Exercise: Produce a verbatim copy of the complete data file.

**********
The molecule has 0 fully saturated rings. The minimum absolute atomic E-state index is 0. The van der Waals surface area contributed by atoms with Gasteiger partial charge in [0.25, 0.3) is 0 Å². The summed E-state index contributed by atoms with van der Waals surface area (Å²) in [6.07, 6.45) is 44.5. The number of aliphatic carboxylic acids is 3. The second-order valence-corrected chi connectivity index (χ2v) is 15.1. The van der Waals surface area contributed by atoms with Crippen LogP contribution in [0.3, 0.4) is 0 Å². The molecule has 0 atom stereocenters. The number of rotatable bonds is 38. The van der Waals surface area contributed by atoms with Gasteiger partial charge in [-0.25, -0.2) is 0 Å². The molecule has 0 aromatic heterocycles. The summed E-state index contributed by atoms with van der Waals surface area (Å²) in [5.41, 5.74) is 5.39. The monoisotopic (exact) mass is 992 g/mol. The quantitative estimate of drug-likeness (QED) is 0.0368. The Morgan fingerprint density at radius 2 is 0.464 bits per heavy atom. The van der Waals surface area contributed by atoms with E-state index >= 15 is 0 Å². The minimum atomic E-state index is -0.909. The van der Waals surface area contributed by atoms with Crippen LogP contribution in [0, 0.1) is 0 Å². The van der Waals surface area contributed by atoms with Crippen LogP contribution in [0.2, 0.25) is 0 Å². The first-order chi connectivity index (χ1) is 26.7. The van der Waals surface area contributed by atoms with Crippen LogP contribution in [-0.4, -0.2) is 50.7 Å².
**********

The molecule has 0 fully saturated rings. The minimum absolute atomic E-state index is 0. The van der Waals surface area contributed by atoms with Gasteiger partial charge in [0.25, 0.3) is 0 Å². The summed E-state index contributed by atoms with van der Waals surface area (Å²) in [6.07, 6.45) is 44.5. The number of aliphatic carboxylic acids is 3. The second-order valence-corrected chi connectivity index (χ2v) is 15.1. The van der Waals surface area contributed by atoms with Crippen LogP contribution in [0.3, 0.4) is 0 Å². The molecule has 0 atom stereocenters. The number of rotatable bonds is 38. The van der Waals surface area contributed by atoms with Gasteiger partial charge in [-0.25, -0.2) is 0 Å². The molecule has 0 aromatic heterocycles. The summed E-state index contributed by atoms with van der Waals surface area (Å²) in [5.41, 5.74) is 5.39. The monoisotopic (exact) mass is 992 g/mol. The quantitative estimate of drug-likeness (QED) is 0.0368. The Morgan fingerprint density at radius 2 is 0.464 bits per heavy atom. The van der Waals surface area contributed by atoms with E-state index >= 15 is 0 Å². The minimum atomic E-state index is -0.909. The van der Waals surface area contributed by atoms with Crippen LogP contribution in [0, 0.1) is 0 Å². The van der Waals surface area contributed by atoms with Crippen LogP contribution in [0.2, 0.25) is 0 Å². The first-order chi connectivity index (χ1) is 26.7. The van der Waals surface area contributed by atoms with Crippen LogP contribution in [-0.4, -0.2) is 50.7 Å².